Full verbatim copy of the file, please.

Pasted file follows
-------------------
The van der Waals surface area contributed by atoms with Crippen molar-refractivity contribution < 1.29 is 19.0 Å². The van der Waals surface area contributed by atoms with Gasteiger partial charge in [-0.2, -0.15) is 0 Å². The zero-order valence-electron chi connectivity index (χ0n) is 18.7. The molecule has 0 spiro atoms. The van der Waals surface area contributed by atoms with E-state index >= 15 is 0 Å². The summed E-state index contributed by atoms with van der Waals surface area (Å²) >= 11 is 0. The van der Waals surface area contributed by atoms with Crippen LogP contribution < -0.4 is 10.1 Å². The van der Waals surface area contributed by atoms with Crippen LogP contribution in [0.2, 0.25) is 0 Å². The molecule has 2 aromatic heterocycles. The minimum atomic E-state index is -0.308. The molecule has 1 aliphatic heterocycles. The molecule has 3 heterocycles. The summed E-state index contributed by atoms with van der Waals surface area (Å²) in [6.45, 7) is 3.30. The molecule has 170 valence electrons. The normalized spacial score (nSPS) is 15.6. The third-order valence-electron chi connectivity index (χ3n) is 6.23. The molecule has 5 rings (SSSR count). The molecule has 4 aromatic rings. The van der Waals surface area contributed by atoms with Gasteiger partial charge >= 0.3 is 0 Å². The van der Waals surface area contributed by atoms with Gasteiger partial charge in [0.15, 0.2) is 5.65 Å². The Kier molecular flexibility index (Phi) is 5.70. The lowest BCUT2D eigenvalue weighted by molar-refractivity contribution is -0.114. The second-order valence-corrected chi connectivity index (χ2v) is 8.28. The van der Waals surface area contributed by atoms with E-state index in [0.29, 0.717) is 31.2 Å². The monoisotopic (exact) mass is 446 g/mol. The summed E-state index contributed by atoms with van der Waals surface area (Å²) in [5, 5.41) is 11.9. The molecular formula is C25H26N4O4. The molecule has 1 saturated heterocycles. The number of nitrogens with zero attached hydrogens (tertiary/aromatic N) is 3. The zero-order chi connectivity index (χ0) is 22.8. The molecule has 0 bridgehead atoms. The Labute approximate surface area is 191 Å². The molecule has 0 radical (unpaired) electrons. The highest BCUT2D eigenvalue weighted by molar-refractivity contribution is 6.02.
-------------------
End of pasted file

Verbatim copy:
The van der Waals surface area contributed by atoms with Crippen molar-refractivity contribution < 1.29 is 19.0 Å². The van der Waals surface area contributed by atoms with Gasteiger partial charge in [-0.2, -0.15) is 0 Å². The zero-order valence-electron chi connectivity index (χ0n) is 18.7. The molecule has 0 spiro atoms. The van der Waals surface area contributed by atoms with E-state index >= 15 is 0 Å². The summed E-state index contributed by atoms with van der Waals surface area (Å²) >= 11 is 0. The van der Waals surface area contributed by atoms with Crippen LogP contribution < -0.4 is 10.1 Å². The van der Waals surface area contributed by atoms with Crippen LogP contribution in [0.2, 0.25) is 0 Å². The molecule has 2 aromatic heterocycles. The minimum atomic E-state index is -0.308. The molecule has 1 aliphatic heterocycles. The molecule has 3 heterocycles. The summed E-state index contributed by atoms with van der Waals surface area (Å²) in [6.45, 7) is 3.30. The molecule has 170 valence electrons. The normalized spacial score (nSPS) is 15.6. The third-order valence-electron chi connectivity index (χ3n) is 6.23. The molecule has 5 rings (SSSR count). The molecule has 4 aromatic rings. The van der Waals surface area contributed by atoms with Gasteiger partial charge >= 0.3 is 0 Å². The van der Waals surface area contributed by atoms with Gasteiger partial charge in [0.15, 0.2) is 5.65 Å². The Kier molecular flexibility index (Phi) is 5.70. The lowest BCUT2D eigenvalue weighted by molar-refractivity contribution is -0.114. The second-order valence-corrected chi connectivity index (χ2v) is 8.28. The van der Waals surface area contributed by atoms with E-state index in [0.29, 0.717) is 31.2 Å². The monoisotopic (exact) mass is 446 g/mol. The summed E-state index contributed by atoms with van der Waals surface area (Å²) in [5, 5.41) is 11.9. The molecular formula is C25H26N4O4. The molecule has 1 saturated heterocycles. The number of nitrogens with zero attached hydrogens (tertiary/aromatic N) is 3. The zero-order chi connectivity index (χ0) is 22.8. The molecule has 0 bridgehead atoms. The Labute approximate surface area is 191 Å². The molecule has 0 radical (unpaired) electrons. The highest BCUT2D eigenvalue weighted by molar-refractivity contribution is 6.02.